A decade long recount of the highs and lows of a raucous era, following it all through the eyes of the archetypal young man entering adulthood in James Cagney’s portrayal. It follows him from coming home from a war to the inability to get work and how that transition often led to organized crime formulating. Especially in a time of prohibition. Cagney is fantastic, showing a real emotional side not normally associated with mobsters, and how one coped with the viscosity of the roaring twenties. Priscilla Lane and Humprhey Bogart are also great in smaller roles, as they add higher stakes to the explosive lifestyle of the 20s. The dynamics between these characters brings out the radicalism in one another that defines the decade.
Raoul Walsh had a larger scope in mind when approaching the decade, telling a contemporary story with a sense of recency. Based on the short story A World Moves On, it’s a film that tells an industrial sized narrative centered around the archetypal male of the twenties. It’s not only focused on the people of these industries but the industries themselves. From booze to factory work and even as an early homage to early Hollywood and the mobster films.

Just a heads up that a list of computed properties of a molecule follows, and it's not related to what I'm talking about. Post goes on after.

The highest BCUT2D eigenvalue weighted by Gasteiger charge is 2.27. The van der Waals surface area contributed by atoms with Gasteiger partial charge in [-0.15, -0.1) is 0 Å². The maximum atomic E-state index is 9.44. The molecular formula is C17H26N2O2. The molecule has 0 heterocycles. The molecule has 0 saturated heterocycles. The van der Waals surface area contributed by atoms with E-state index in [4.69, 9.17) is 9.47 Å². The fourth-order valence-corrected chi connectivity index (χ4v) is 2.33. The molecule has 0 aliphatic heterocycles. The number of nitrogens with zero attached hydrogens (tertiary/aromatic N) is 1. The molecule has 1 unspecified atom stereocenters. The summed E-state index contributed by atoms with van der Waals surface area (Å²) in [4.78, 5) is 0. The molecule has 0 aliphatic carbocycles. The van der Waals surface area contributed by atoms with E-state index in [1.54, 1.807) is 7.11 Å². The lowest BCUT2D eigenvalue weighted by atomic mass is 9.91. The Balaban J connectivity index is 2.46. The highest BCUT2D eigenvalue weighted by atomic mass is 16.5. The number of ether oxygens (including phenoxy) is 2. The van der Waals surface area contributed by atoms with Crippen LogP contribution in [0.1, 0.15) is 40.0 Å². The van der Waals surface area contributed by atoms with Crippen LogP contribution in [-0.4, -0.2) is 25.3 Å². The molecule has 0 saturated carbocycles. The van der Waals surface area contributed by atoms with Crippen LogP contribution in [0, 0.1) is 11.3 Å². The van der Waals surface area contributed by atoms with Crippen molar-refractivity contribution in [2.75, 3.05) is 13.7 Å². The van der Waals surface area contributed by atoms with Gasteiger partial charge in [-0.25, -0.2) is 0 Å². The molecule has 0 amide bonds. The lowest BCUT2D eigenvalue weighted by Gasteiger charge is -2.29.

Even more, people looking to follow characters will find something special in Cagney’s portrayal, covering a decade he largely defined in the zeitgeist as the mobster figure on screen. Starting with his time as a soldier, where Walsh pumps a surprising amount of budget into the no man’s land recreation and the exhaustive look of the WWI battlefields. The story quickly switches back to Cagney in society, trying to work in manufacturing and learning there’s not much in terms of a job market. It speaks to the larger issues of society in the 1920s and how this environment nurtured crime.
Lastly, Priscilla Lane’s involvement here is the emotional center of Cagney’s world. At first, it was difficult to decipher how she factored into Cagney’s life, but is ultimately a sore spot that brings out the range in Cagney. The melodrama does get a bit dry compared to the hectic pacing of the first half, but it does serve to expand the narrative in interesting ways.
Even if it’s a sensationalized version of the decade, it’s fascinating to experience how the 1930s saw the 1920s. The ups and downs and how it informed the culture of when the film was made.
★★★½/ out of 5★s (85)